eBook Lending & Pricing

Ebook reader on bookshelf

ALA welcomes cancellation of Macmillan embargo (March 17, 2020). Macmillan Publishers announced that it would return to the library e-book pricing model that was in effect on Oct. 31, 2019, effectively canceling the embargo on sales of new titles to libraries, a policy which went into effect on Nov. 1, 2019. American Library Association Director of Public Policy and Government Relations Alan Inouye made the following statement:

“Equitable access to digital content is more important than ever as libraries continue to serve their communities amid rapidly changing circumstances. Macmillan’s return to its original lending terms signals a new starting point for all publishers to consider how they can work with libraries to ensure—and expand—access for all readers. ALA looks forward to working with publishers to make that happen.”

In 2011, the American Library Association formed the Digital Content & Libraries Working Group, undertaking a coordinated effort across the library field (including Public Library Association member leaders) to advocate for access to eBooks for library lending by all major publishers. At the time, several publishers refused to sell at all while others were changing their licensing terms for libraries. By 2014, the last of the major publishers was offering complete access to their eBook catalog to libraries. Now, after several years of relative stability (though at high prices), publishers' eBook licensing terms for library lending are again shifting in disconcerting directions. ALA (and its divisions) has a longstanding commitment to ensuring all people have access to the world's knowledge through our nation's libraries, regardless of format. Many new models for library digital lending will make it difficult for libraries to fulfill our central mission—ensuring access to information for all.

Macmillan Publishers now allows libraries to purchase only one copy of each new eBook title for the first eight weeks after a book’s release. This embargo limits libraries’ ability to provide access to information for all, and particularly harms library patrons with disabilities or learning issues. One of the great things about eBooks is that they can become large-print books with only a few clicks, and most eBook readers offer fonts and line spacing that make reading easier for people who have dyslexia or other visual challenges. Because portable devices are light and easy to hold, eBooks are easier to use for some people who have physical disabilities. Macmillan is the only major publisher to propose such an embargo. Please visit the ALA Advocacy & Public Policy page on eBook lending for additional information.

Despite strong outcry from the library community and the general public, Macmillan Publishers moved forward with its library embargo of new eBook releases on Nov. 1, 2019. Immediately thereafter, ALA released a report urging lawmakers to curb anti-competitive practices of digital market actors. Submitted in response to an inquiry from the U.S. House Judiciary’s Subcommittee on Antitrust, Commercial, and Administrative Law, the report underscores practices by companies like Amazon and Macmillan Publisherssuch as abusive pricing and restrictive licensing terms for librariesthat threaten Americans’ right to read what and how they choose and imperil other fundamental First Amendment freedoms. The report addresses publishers’ abusive pricing and restrictive licensing terms for libraries. Download the report (PDF, 7 pages). ALA is now asking library advocates to reach out to Congressional offices of Members on this Subcommittee only. If you reside in a Subcommittee member's district and are interested in joining this outreach effort, please contact Alan Inouye at ainouye@ala.org.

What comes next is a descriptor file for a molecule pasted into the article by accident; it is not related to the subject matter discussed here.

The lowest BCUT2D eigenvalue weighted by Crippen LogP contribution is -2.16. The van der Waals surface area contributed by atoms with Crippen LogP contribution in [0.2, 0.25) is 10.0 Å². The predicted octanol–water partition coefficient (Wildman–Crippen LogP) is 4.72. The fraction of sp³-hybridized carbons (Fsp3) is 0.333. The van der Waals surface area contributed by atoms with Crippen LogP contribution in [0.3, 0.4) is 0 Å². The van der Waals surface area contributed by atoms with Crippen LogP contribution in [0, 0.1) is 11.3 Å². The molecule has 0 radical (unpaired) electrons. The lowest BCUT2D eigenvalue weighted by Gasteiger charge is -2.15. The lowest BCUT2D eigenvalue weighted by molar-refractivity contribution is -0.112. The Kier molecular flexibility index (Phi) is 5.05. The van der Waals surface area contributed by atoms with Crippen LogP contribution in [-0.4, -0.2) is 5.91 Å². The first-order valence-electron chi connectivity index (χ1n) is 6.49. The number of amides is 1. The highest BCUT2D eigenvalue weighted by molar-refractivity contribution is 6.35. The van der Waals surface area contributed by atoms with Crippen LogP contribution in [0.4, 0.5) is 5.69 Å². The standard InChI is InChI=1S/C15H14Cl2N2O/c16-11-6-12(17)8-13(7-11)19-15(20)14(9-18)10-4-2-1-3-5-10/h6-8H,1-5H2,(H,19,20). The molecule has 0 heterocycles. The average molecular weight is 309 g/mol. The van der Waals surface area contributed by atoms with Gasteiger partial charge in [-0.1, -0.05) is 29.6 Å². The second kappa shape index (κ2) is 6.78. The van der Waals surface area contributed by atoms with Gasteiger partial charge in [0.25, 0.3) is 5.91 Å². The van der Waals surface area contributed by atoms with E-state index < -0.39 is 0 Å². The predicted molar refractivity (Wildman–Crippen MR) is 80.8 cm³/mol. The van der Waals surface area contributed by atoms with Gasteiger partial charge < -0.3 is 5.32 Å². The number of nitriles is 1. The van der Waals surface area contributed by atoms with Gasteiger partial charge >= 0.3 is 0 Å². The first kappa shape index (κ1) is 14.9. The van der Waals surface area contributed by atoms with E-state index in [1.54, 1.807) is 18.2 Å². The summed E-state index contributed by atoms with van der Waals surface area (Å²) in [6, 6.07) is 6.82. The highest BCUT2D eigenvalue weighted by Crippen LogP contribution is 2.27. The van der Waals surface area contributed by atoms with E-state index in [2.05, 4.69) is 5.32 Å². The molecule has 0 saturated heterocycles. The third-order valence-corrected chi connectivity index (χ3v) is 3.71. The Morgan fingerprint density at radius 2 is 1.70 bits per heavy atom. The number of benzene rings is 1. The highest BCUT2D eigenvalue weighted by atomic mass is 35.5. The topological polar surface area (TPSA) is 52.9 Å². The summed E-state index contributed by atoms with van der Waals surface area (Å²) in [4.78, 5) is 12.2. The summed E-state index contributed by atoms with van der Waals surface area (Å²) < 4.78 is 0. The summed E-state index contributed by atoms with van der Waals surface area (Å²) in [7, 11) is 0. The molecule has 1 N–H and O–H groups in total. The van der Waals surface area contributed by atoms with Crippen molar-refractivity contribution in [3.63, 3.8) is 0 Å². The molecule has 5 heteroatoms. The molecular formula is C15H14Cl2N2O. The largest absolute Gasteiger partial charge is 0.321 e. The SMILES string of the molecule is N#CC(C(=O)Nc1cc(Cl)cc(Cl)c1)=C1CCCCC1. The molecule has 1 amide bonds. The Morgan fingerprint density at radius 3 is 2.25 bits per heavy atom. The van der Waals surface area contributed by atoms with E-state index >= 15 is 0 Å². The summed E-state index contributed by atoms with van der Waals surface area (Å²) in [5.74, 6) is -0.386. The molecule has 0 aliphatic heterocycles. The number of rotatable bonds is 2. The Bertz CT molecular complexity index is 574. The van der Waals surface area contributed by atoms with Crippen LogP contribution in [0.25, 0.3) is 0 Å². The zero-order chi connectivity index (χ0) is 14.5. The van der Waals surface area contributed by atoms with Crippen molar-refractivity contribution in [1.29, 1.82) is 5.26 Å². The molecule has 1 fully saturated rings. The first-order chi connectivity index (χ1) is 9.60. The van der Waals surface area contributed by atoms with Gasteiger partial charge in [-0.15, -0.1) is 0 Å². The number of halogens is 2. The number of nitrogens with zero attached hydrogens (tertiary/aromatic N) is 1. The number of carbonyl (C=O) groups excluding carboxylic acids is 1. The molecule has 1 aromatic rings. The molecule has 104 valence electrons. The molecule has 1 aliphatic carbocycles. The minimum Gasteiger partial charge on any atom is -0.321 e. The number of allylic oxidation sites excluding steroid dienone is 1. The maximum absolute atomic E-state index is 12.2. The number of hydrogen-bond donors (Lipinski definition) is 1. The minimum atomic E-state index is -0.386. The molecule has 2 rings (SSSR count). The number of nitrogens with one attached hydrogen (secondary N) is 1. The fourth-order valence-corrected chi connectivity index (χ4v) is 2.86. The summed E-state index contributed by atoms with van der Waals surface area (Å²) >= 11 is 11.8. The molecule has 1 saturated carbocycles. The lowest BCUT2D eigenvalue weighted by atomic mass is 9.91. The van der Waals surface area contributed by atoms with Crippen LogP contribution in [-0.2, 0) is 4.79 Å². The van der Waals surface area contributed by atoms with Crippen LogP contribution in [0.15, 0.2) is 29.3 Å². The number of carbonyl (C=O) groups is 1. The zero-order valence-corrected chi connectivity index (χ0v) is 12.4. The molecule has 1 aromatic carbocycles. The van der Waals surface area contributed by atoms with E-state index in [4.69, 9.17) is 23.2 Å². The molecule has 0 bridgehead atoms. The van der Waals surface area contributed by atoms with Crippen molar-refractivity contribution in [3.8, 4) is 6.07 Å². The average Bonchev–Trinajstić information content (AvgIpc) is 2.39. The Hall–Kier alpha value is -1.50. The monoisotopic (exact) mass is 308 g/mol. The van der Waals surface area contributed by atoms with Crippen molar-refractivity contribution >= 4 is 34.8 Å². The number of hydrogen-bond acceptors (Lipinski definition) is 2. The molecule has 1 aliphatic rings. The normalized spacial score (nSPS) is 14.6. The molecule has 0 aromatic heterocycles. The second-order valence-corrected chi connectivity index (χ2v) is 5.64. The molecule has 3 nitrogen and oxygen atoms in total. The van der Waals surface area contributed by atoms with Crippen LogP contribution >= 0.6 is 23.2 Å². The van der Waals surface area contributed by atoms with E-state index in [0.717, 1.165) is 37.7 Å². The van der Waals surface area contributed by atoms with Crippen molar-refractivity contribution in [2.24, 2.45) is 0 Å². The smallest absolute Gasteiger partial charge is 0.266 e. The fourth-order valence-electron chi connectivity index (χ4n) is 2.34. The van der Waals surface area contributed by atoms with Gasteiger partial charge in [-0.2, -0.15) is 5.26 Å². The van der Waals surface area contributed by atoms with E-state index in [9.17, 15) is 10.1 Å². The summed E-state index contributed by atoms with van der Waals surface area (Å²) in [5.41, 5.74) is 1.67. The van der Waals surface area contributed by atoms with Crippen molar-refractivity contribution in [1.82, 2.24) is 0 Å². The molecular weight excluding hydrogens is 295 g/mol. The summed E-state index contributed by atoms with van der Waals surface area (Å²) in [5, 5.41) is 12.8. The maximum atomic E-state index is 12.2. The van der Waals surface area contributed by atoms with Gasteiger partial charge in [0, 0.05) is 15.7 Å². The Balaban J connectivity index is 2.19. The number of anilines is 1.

Join the #eBooksforAll campaign

PLA is calling on its members to join the fight against Macmillan Publishers' harmful new library eBook lending model. PLA and ALA have garnered nationwide support for the #eBooksForAll campaign, but we must keep the momentum going. PLA President Ramiro S. Salazar urges all public library professionals to sign the petition telling Macmillan that access to eBooks through libraries must not be denied or delayed. We hope you will also enlist library patrons, friends, and fellow readers to do the same. Other ways to get involved involved include sharing information with your followers on social media, submitting an op-ed to your local newspaper, and adding the petition link to your library's homepage. Visit eBooksForAll.org to learn more about Macmillan's eBook lending embargo and find tools to assist you in spreading the word within your community.

Campaign update webinar 12/17
PLA will host an #eBooksForAll Campaign Update webinar on Tuesday, Dec. 17, to outline planned next steps with Congress and data-gathering to build the library case, and specific actions public libraries can take to advance these efforts. The webinar is free, but registration is required and space is limited. Learn more and register.

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